Boeing demonstrates Advanced Super Hornet; touts fighter as an option for Canada

Boeing reported that during three weeks of testing in August, it successfully demonstrated that its F/A-18 Advanced Super Hornet – fitted with new conformal fuel tanks (CFT) and an enclosed weapons pod (EWP) – will be able to outperform perceived threats well beyond 2030 in the anti-access, aerial denial environment. The advancement in capability is thanks to a suite of low-cost modifications, including enhanced stealth capabilities.
Although Canada has not yet disclosed what its requirements are to replace the CF-18 Hornet, Boeing believes that the Advanced Super Hornet should be considered a viable – and more importantly, affordable – option to replace the RCAF’s fleet of legacy fighters.

Speaking at Boeing’s St. Louis, Mo., facility where the company manufactures the F-15 Eagle and F/A-18 E and F Super Hornet, the company’s director of Super Hornet and Growler programs, Paul Summers, said that during the testing that took place in St. Louis as well as at the U.S. Naval Air Station Patuxent River, Md., the Advanced Super Hornet performed better than expected with its low-drag stealthy enhancements.  
Earlier this year, Boeing announced that it would conduct flight tests with non-functioning upper wing mounted CFTs, and a non-functioning stealthy EWP, that were developed in conjunction with Northrop Grumman. These are both improvements that Boeing claims will not only help lower the fighter’s front radar cross section by up to 50 per cent, but will also increase its combat radius by up to 130 nautical miles, for a total combat radius of more than 730 nm, depending upon configuration.  
Affixed to the centerline station, the EWP will allow the Advanced Super Hornet to carry either six small diameter bombs and two advanced medium-range air-to-air missiles (AMRAAMs); two 500-pound Paveways and two AMRAAMs; or an equivalent load up to 2,500 pounds (1,179 kg). The CFTs will carry 3,500 pounds of fuel. Summers explained during the briefing that the CFTs and EWP had negative or zero drag effect on the fighter, flown at subsonic speeds during testing. 
The EWP and CFTs are just two of a suite of enhancements that could be made retrofittable to the Super Hornets that are now in service with the U.S. Navy and Royal Australian Air Force, or on the production line once the enhancements are made available. Other upgrades, which can be purchased separately or as a complete package, include the fitting of an integrated infrared search-and-track (IRST) system, an Elbit Systems large area display (LAD) “glass” cockpit and next-generation avionics, an internal missile and laser warning system, AESA (active electronically scanned array) radar upgrades, and new General Electric F-414-400 enhanced engines, that will provide up to 20 per cent more thrust while saving three per cent on fuel burn. However, all of these Advanced Super Hornet enhancements will not be available until 2020.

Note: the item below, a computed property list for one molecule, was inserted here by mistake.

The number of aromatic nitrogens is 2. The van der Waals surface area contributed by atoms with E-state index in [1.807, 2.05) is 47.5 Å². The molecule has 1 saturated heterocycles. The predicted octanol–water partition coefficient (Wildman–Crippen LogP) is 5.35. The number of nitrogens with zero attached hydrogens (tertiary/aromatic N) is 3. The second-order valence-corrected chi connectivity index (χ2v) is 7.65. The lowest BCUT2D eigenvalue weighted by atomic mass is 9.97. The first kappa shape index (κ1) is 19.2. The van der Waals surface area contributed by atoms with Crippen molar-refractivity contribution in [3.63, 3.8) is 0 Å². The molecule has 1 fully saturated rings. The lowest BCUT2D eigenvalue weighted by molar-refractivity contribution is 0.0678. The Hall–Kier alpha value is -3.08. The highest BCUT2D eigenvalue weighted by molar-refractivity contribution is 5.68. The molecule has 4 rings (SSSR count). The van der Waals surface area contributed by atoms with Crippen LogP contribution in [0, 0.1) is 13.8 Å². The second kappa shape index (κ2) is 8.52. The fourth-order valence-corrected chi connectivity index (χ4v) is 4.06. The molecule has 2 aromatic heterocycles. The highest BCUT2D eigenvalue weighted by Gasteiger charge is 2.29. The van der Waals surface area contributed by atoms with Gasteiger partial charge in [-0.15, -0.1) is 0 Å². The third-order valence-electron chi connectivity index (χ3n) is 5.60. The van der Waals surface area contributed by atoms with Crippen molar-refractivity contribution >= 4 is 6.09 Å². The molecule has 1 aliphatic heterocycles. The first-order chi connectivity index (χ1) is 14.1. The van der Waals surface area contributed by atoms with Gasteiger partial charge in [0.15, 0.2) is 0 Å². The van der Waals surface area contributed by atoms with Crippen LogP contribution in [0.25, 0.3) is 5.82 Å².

Priced at a fly-away cost of about $51 million (including both engines), the Super Hornet is priced lower than the $85 million (2020 dollars) Lockheed Martin F-35A. “The Block II Super Hornet is a great fit for Canada. It has many attributes that the RCAF is already accustomed to, especially in the types of environments that it operates its fighter aircraft in,” said ex-Canadian Air Force fighter pilot and Boeing chief pilot on the Super Hornet program, Ricardo Traven.  “Canada could then upgrade its fleet of Super Hornets into the Advanced Super Hornet at a very affordable cost to Canadian taxpayers, as the upgrades become available in 2020.”

Boeing said that the cost to modify a Super Hornet to an Advanced Super Hornet is about an additional 10 per cent of the cost of the aircraft, or a little more than $5 million per fighter. “And a lot of additional capability comes with that,” said Traven. “The Super Hornet is flying today. It is a very well proven, reliable, twin-engine fighter that, I think, is ideally suited to meet Canada’s needs well into the future.”
But no one in the Royal Canadian Air Force has been fully briefed on the full potential of the Super Hornet. “To our knowledge, there has been no request made by Canadian officials for a top secret briefing on the full capabilities of the Super Hornet or Advanced Super Hornet,” said Mike Gibbons, VP of the Super Hornet and Growler programs. “Yes, we have provided briefings to RCAF personnel. But, we are limited in what we can disclose. So right now, only about 70 to 80 per cent of the fighter’s full potential is understood, until a top secret briefing is provided.” 
Gibbons told Canadian Skies that the Super Hornet as we know it today is a very capable fighter aircraft “that will be able to remain dominant to threats well past 2030, with the enhancements that are being offered to make it the Advanced Super Hornet. It [the Advanced Super Hornet] can affordably meet Canada’s requirements, and at very low risk.” 

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